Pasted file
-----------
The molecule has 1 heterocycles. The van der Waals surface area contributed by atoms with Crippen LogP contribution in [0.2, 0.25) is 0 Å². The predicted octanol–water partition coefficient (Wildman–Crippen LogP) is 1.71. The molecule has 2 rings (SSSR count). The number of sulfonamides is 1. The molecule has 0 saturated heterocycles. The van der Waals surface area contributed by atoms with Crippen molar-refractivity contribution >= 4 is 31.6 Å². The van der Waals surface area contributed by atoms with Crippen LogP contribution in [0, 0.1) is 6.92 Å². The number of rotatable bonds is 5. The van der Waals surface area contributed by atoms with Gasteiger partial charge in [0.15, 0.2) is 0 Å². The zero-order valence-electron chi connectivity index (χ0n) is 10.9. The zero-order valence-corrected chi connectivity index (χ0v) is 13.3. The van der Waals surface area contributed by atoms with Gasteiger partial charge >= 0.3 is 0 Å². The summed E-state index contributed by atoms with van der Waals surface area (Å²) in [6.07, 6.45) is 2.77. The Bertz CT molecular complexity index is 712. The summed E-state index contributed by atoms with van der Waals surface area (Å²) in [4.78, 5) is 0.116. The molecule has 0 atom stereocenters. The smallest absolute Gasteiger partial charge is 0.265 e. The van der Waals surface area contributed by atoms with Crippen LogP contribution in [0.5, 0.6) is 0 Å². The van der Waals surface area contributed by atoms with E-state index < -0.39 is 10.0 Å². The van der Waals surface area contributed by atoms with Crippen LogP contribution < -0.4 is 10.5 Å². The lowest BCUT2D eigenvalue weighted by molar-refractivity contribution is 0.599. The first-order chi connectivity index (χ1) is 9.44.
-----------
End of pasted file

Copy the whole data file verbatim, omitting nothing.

The molecule has 1 heterocycles. The van der Waals surface area contributed by atoms with Crippen LogP contribution in [0.2, 0.25) is 0 Å². The predicted octanol–water partition coefficient (Wildman–Crippen LogP) is 1.71. The molecule has 2 rings (SSSR count). The number of sulfonamides is 1. The molecule has 0 saturated heterocycles. The van der Waals surface area contributed by atoms with Crippen molar-refractivity contribution >= 4 is 31.6 Å². The van der Waals surface area contributed by atoms with Crippen LogP contribution in [0, 0.1) is 6.92 Å². The number of rotatable bonds is 5. The van der Waals surface area contributed by atoms with Gasteiger partial charge in [0.15, 0.2) is 0 Å². The zero-order valence-electron chi connectivity index (χ0n) is 10.9. The zero-order valence-corrected chi connectivity index (χ0v) is 13.3. The van der Waals surface area contributed by atoms with Gasteiger partial charge >= 0.3 is 0 Å². The summed E-state index contributed by atoms with van der Waals surface area (Å²) in [6.07, 6.45) is 2.77. The Bertz CT molecular complexity index is 712. The summed E-state index contributed by atoms with van der Waals surface area (Å²) in [4.78, 5) is 0.116. The molecule has 0 atom stereocenters. The smallest absolute Gasteiger partial charge is 0.265 e. The van der Waals surface area contributed by atoms with Crippen LogP contribution in [0.5, 0.6) is 0 Å². The van der Waals surface area contributed by atoms with E-state index < -0.39 is 10.0 Å². The van der Waals surface area contributed by atoms with Crippen LogP contribution < -0.4 is 10.5 Å². The lowest BCUT2D eigenvalue weighted by molar-refractivity contribution is 0.599. The first-order chi connectivity index (χ1) is 9.44.